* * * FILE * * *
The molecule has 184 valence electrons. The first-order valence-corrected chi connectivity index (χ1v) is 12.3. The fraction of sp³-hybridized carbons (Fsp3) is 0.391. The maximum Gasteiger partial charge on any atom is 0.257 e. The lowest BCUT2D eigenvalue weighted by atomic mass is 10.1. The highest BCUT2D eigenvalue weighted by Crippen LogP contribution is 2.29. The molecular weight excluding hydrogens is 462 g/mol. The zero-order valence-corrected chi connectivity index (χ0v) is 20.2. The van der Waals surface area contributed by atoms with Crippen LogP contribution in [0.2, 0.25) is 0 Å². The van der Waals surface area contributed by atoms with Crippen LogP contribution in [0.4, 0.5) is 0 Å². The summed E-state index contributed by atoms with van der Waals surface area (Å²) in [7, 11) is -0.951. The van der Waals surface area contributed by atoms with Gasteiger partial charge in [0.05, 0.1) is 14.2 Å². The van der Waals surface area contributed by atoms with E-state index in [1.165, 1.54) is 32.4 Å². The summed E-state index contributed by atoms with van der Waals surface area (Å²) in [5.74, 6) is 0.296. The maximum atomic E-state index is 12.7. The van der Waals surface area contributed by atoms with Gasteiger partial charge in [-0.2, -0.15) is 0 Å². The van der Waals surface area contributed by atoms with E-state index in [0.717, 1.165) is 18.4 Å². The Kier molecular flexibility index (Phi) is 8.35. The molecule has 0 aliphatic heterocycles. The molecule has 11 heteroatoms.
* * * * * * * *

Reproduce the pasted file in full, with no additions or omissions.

The molecule has 184 valence electrons. The first-order valence-corrected chi connectivity index (χ1v) is 12.3. The fraction of sp³-hybridized carbons (Fsp3) is 0.391. The maximum Gasteiger partial charge on any atom is 0.257 e. The lowest BCUT2D eigenvalue weighted by atomic mass is 10.1. The highest BCUT2D eigenvalue weighted by Crippen LogP contribution is 2.29. The molecular weight excluding hydrogens is 462 g/mol. The zero-order valence-corrected chi connectivity index (χ0v) is 20.2. The van der Waals surface area contributed by atoms with Crippen LogP contribution in [0.2, 0.25) is 0 Å². The van der Waals surface area contributed by atoms with Crippen LogP contribution in [0.4, 0.5) is 0 Å². The summed E-state index contributed by atoms with van der Waals surface area (Å²) in [7, 11) is -0.951. The van der Waals surface area contributed by atoms with Gasteiger partial charge in [0.05, 0.1) is 14.2 Å². The van der Waals surface area contributed by atoms with E-state index in [1.165, 1.54) is 32.4 Å². The summed E-state index contributed by atoms with van der Waals surface area (Å²) in [5.74, 6) is 0.296. The maximum atomic E-state index is 12.7. The van der Waals surface area contributed by atoms with Gasteiger partial charge in [-0.2, -0.15) is 0 Å². The van der Waals surface area contributed by atoms with E-state index in [0.717, 1.165) is 18.4 Å². The Kier molecular flexibility index (Phi) is 8.35. The molecule has 0 aliphatic heterocycles. The molecule has 11 heteroatoms.